human capital

"So-called human capital in macro-economics is simply the amount of financial capital required to yield the human's salary. A typical objective of macro-economic optimization is so-called "balanced growth"."

The term is also sometimes used to describe the aggregate function of individual capital, social capital and instructional capital - more fundamental capital assets. It is common in the literature to interpret "human" as meaning "the individual" ignoring social and instructional co-factors in production:

"Human capital... has the unique capacity to rest (Acquisti, Baldassarri, 1998), create and re-create, optimizes the non-human. In turn, the non-human capital is expected to support and nurture human comfort, creativity and talent" at least in private sector organizations that increasingly take what seems more like a human development theory approach:

"In Leif Edvinssion's view, derived from his work in a large private sector organization (Skandia), the "structural capital" (social and instructional elements of an organization) is differentiated from the raw "human". The term individual capital is preferable, as it is specifically/only the talent/creativity of the individual that is left once the organization's contribution is filtered out."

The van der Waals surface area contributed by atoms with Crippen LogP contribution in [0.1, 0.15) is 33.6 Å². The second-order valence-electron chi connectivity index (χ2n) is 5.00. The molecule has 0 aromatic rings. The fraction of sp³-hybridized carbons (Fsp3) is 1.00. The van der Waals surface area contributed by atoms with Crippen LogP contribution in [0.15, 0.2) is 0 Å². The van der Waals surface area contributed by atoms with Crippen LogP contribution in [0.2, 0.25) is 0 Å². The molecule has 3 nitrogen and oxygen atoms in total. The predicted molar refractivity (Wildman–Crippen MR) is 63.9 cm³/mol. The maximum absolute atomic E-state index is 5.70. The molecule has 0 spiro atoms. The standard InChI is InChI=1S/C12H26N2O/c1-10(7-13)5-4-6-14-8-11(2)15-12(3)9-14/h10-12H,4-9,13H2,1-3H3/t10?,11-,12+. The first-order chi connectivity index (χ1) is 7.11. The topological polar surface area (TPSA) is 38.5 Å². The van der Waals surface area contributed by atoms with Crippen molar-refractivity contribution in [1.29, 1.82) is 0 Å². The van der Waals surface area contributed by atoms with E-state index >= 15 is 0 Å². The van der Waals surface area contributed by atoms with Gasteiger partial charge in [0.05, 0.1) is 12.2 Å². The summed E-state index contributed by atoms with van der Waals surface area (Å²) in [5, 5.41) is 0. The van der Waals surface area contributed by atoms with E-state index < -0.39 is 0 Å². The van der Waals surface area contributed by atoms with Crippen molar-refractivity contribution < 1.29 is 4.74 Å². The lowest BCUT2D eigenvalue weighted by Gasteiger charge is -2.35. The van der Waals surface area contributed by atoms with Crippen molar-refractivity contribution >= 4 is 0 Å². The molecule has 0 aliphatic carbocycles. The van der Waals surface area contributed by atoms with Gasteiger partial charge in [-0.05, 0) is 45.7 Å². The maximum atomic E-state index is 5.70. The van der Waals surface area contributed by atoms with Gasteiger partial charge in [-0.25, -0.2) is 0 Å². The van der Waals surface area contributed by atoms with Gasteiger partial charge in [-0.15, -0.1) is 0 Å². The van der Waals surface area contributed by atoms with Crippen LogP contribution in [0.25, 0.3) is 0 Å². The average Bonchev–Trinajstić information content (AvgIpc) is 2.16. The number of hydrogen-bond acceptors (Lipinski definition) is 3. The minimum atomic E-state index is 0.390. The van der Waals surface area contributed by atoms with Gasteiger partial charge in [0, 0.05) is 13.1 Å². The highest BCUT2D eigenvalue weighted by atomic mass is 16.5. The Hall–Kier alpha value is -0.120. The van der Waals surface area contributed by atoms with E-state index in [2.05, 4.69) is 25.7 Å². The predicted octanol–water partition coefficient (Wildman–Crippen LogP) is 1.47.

However some public sector work takes a similar approach: "Richard Florida's analysis of the so-called "creative class" focuses specifically on developing individual talent and has been very influential in the context of municipal government" including Toronto and Halifax in particular - see Toronto's real capital for one such analysis.

The human capital work is today mostly noteworthy for the way it fits relatively neatly into the more fundamental natural capital analysis: "In Hawken, Lovins, Lovins, 1999 "Natural Capitalism", "human capital" is differentiated from financial, "manmade" or infrastructural, and natural capital, this last being the infrastructure of nature itself providing nature's services, e.g. protection, pollination and ecological yield."

Similarly, human capital produces a financial yield! This symmetry may allow for continued use of macro-economics in a relatively unchanged form, as a means of managing money supply and directly relating measuring well-being to ecological yield management of the "interest on natural capital" defined by Ronald Wright and David Suzuki.

hubley.org cite human capital, this portion released for fair dealing or for re-incorporation in definitions under CC-by-nc-sa.